Review of The Imposter

Review of The Imposter directed by Bart Layton
Rating *****

imposterThis is the best documentary I’ve seen this year. It’s a fascinating story told in a unique style. This is a story that would be impossible to believe if it weren’t true. A down on his luck Frenchman, whose entire life seems to have centered around steeling or faking the identities of others, claims to be a child missing from the U.S. He makes a claim to authorities in Spain that he had been abducted and taken to a foreign country where he was tortured and sexually abused. So the authorities contact the missing child’s family and the child’s older sister flies to Spain to retrieve him.

Now the Frenchman, Frédéric Bourdin, bares no resemblance to the child, Nicholas Barclay, who had been missing for three years. But using very scant little information about the missing child, such as the color of his hair and a tattoo, and acting withdrawn and confused, he convinces the sister upon her arrival that he is indeed her missing brother. How does he accomplish this unbelievable deception? The film takes you through the entire story step by step from its inception till its unraveling.

When I first heard about this story, I didn’t believe it was possible for anyone to make such an error about someone as close as a son or brother or family member. And a lot of other people apparently came to the same conclusion and decided that the only explanation that anyone might have for making such a mistake is that it wasn’t a mistake at all, but an attempt to throw authorities off the trail regarding the real truth about the missing child. In other words, if the child is here he isn’t missing anymore, is he? That is an intriguing premise that runs throughout this story. I’ll get to my opinion in a minute.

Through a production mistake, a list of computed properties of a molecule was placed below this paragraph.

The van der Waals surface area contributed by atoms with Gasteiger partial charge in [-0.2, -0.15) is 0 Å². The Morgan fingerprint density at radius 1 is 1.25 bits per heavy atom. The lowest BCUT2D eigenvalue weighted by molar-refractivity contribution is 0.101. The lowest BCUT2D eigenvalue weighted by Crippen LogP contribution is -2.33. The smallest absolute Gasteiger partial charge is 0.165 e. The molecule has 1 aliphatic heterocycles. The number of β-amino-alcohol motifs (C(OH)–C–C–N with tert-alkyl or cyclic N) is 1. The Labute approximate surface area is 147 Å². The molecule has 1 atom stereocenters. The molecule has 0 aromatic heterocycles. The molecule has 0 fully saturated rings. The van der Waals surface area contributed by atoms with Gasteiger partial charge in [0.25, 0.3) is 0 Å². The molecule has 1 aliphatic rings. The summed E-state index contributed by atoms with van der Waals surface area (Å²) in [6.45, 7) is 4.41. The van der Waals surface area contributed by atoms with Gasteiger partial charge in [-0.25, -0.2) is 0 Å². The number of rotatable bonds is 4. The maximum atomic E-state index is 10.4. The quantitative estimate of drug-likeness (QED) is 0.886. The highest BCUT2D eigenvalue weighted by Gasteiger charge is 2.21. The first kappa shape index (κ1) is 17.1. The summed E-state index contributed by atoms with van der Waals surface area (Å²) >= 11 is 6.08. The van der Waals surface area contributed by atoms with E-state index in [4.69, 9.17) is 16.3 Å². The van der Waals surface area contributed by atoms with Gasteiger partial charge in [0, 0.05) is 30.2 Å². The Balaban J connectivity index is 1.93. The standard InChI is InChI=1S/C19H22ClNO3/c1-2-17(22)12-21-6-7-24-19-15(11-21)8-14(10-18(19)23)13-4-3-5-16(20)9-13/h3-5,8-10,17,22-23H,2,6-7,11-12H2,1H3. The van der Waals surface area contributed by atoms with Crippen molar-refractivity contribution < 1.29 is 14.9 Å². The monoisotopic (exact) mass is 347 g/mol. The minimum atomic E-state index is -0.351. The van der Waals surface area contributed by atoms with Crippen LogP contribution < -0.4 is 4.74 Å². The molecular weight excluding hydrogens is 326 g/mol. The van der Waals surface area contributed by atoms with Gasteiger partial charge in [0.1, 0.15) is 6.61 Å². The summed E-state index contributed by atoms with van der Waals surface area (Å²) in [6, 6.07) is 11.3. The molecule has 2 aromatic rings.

One of the unsettling things about this film is that it would not be possible without the participation of the man who perpetrated this deception. He not only walks the viewer through the story, revealing his thinking at every step, but he also reenacts large portions of the story. Only after listening to him tell and act out his story, in contrast to the stories of the family members who were duped, do you get a sense that perhaps this actually did happen just as it was first reported.

While Frédéric Bourdin is a natural-born story-teller, and, at first, you feel a little sympathetic to his plight, in the end you realize that he is a con man who has no soul. He is a psychopath.

So what do I think is the truth about the family’s involvement? After listening to the sister and mother, I believe that they really did believe it was their missing family member. I also believe that the drug addicted brother was involved in the child’s disappearance.

Don’t miss this one.


  1. […] seen a lot of documentaries from the slickly produced films like The Imposter to homemade movies like Catfish. And the best ones all have one thing in common – they tell […]

  2. […] The documentary The Plane That Fell From The Sky was unique in that many of the passengers and crew participated in the filming. Having the actual people involved in the story participate in the recreation is rarely used. One recent film that used the technique to great effect was the documentary The Imposter. […]

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